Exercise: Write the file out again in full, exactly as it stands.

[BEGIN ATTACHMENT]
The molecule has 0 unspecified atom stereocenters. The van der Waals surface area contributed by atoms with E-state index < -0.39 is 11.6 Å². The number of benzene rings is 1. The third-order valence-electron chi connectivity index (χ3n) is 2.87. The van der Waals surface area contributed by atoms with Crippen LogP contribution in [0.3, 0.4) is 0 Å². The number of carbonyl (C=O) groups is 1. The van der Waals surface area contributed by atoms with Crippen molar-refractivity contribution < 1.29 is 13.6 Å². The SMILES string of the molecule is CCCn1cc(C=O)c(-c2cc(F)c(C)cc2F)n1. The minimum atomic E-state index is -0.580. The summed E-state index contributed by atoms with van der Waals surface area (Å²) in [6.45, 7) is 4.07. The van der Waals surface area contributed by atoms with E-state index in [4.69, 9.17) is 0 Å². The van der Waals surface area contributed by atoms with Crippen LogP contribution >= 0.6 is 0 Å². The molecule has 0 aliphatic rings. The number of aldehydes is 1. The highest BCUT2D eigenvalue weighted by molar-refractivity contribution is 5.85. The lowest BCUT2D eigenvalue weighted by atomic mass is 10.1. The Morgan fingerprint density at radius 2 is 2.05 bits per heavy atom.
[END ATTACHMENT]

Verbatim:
The molecule has 0 unspecified atom stereocenters. The van der Waals surface area contributed by atoms with E-state index < -0.39 is 11.6 Å². The number of benzene rings is 1. The third-order valence-electron chi connectivity index (χ3n) is 2.87. The van der Waals surface area contributed by atoms with Crippen LogP contribution in [0.3, 0.4) is 0 Å². The number of carbonyl (C=O) groups is 1. The van der Waals surface area contributed by atoms with Crippen molar-refractivity contribution < 1.29 is 13.6 Å². The SMILES string of the molecule is CCCn1cc(C=O)c(-c2cc(F)c(C)cc2F)n1. The minimum atomic E-state index is -0.580. The summed E-state index contributed by atoms with van der Waals surface area (Å²) in [6.45, 7) is 4.07. The van der Waals surface area contributed by atoms with E-state index in [4.69, 9.17) is 0 Å². The van der Waals surface area contributed by atoms with Crippen LogP contribution >= 0.6 is 0 Å². The molecule has 0 aliphatic rings. The number of aldehydes is 1. The highest BCUT2D eigenvalue weighted by molar-refractivity contribution is 5.85. The lowest BCUT2D eigenvalue weighted by atomic mass is 10.1. The Morgan fingerprint density at radius 2 is 2.05 bits per heavy atom.